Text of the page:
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Re: Ideas of useful deliverables for this group

From: Carmelo Montanez <carmelo@nist.gov>
Date: Wed, 17 Jan 2007 11:13:33 -0500
Message-Id: <6.2.5.6.2.20070117103426.05059b90@nist.gov>
To: Dominique Hazael-Massieux <dom@w3.org>, public-mwts@w3.org
Hey Dom:

Thanks for this.  See some of my ideas/comments embedded below.

Carmelo

At 10:03 AM 1/17/2007, Dominique Hazael-Massieux wrote:

>Hi,
>
>As promised, here is a summary of my ideas on what this group could be
>developing over the upcoming few months.
>
>I think we have several options, some of which can be mixed together:
>* we can look at the existing conformance tests suites out there as I
>started to describe in my previous message [1], and try to re-package
>them, maybe contributing to make them more complete and more useful for
>user agent developers.
>
>* we can focus on making these tests suites more easily available/usable
>by the web community at large, so that we can invite individuals to test
>the conformance of the user agents they use and make it generate reports
>that help web developers know what bugs exist in what browsers; the idea
>would be to generate reports   la:
>http://www.westciv.com/style_master/academy/browser_support/basic_concepts.html
>but on a bigger scale (many more browsers), and with a collaborative
>approach

This should be the least we should strive for and 
definitely should be a part of our
deliverables.  Attached is a starting frameworks that I put together last
year.  It is by no means complete or normative.

>* we can try and create a set of "acid tests" for mobile web browsers, 
>la:
>http://www.webstandards.org/action/acid2/
>with the idea of testing the integration of several technologies in
>rather complex arrangements

This approach seems fine for complex arrangements  and interaction of features.
This particular approach (acid) seems to be combining a lot of things
at the same time.

>* another approach that I think would be interesting to consider is to
>focus on non-conformance tests suites (!); the idea would be to assemble
>and create tests cases that wouldn't focus so much on whether a given
>browser conforms to a given specification, but instead, to identify
>common browsers behaviors for things that are un- or ill-specified, and
>that web developers need data on.
>For instance, during our work on the mobile web best practices, there
>were at least 2 occasions where we needed a good survey of behaviors of
>existing mobile user agents, and came up with a series of simple tests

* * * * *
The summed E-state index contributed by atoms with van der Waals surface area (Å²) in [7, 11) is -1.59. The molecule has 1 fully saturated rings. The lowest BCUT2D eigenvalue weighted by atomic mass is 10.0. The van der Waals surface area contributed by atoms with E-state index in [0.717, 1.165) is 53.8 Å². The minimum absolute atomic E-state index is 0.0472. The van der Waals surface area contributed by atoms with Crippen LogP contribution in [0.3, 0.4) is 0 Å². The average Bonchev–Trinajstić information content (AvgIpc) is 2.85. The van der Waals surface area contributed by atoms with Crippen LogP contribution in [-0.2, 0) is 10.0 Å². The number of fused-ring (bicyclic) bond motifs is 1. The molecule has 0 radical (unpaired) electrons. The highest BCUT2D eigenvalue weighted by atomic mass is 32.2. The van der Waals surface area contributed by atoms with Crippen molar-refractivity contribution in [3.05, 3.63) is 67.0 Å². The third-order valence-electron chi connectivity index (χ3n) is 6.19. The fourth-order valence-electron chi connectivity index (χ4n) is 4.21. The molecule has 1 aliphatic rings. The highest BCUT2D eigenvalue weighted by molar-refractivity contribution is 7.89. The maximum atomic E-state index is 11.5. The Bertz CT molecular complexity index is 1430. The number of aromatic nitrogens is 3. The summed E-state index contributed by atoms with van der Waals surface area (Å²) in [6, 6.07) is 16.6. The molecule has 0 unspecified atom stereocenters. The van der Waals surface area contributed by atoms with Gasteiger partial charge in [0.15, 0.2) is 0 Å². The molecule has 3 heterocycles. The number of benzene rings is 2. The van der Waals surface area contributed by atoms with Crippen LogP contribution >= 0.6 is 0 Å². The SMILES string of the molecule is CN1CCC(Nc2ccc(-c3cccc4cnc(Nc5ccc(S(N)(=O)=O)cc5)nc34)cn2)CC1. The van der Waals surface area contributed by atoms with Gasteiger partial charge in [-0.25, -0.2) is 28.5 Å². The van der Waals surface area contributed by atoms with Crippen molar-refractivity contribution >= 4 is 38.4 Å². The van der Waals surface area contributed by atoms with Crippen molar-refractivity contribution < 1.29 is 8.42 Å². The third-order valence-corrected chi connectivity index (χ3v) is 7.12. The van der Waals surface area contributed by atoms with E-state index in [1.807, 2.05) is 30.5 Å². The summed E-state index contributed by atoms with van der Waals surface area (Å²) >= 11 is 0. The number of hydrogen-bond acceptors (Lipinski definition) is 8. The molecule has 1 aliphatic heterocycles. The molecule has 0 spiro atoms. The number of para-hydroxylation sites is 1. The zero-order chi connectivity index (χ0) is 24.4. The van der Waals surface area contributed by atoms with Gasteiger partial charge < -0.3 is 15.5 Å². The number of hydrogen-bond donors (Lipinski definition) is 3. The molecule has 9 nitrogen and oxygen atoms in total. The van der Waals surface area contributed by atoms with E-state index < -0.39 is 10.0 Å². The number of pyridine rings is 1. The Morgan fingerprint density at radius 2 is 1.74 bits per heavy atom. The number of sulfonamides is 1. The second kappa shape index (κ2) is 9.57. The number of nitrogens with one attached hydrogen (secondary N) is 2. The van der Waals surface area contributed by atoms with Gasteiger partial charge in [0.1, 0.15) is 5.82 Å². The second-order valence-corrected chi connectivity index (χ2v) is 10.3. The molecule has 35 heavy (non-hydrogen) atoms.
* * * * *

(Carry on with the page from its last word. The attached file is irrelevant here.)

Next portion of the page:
>to identify these behaviors:
>http://www.w3.org/2005/MWI/BPWG/techs/XhtmlBasic11Support
>http://www.w3.org/2005/MWI/BPWG/techs/EncodingDeclarationSupport
>(while I have used a pass/fail color scheme in these reports, it doesn't
>actually mean that the user agent is buggy per se, but only that it
>didn't yield a behavior one may have wished it would)
>Generally speaking, should we take that option, I think we would need a
>strong collaboration with web developer communities, so that we could
>get contributions of tests cases for well-known authoring techniques.
>There are several existing other small tests suites that would fall
>under that category, and that I think would be a good starting basis for
>such an effort:
>http://www.paxmodept.com/pan/index.xhtml
>http://t.wurfl.com/
>http://www.cameronmoll.com/mobile/mkp/
>(and most likely, more of them)
>

I would love to see mobile browser developers 
provides us with a set of areas/issue they
will like to see address and developed test 
for.  It can be a starting point for a test suite
of this sort.

>I think each of these approaches has its own merit, and would certainly
>be happy to work on any of these, although I confess I have a slight
>preference for the last one as it would probably fill a need that no
>other existing efforts have filled so far.
>
>Some of these plans may require that we use rather specific software
>solutions:
>* if we invite the web community to submit tests results, we would need
>a system to log tests results, and probably doing so in a
>mobile-friendly fashion
>* if we invite tests cases contributions, we would need a submission
>system that takes into account the various policies in place at W3C on
>this topic (e.g. [2])
>* if we develop tests cases or review existing tests cases, we would
>probably need some form of tests cases management system

All of these are great topics for the face to face next week.

>Sorry this mail is so long, but I think it summarizes most of my
>thinking on the topic at this point; I would very much like to get
>feedback on the various ideas exposed here.
>
>Thanks,
>
>Dom
>
>1. http://lists.w3.org/Archives/Public/public-mwts/2007Jan/0007.html
>2. http://www.w3.org/2004/10/27-testcases.html




Received on Wednesday, 17 January 2007 16:14:26 GMT

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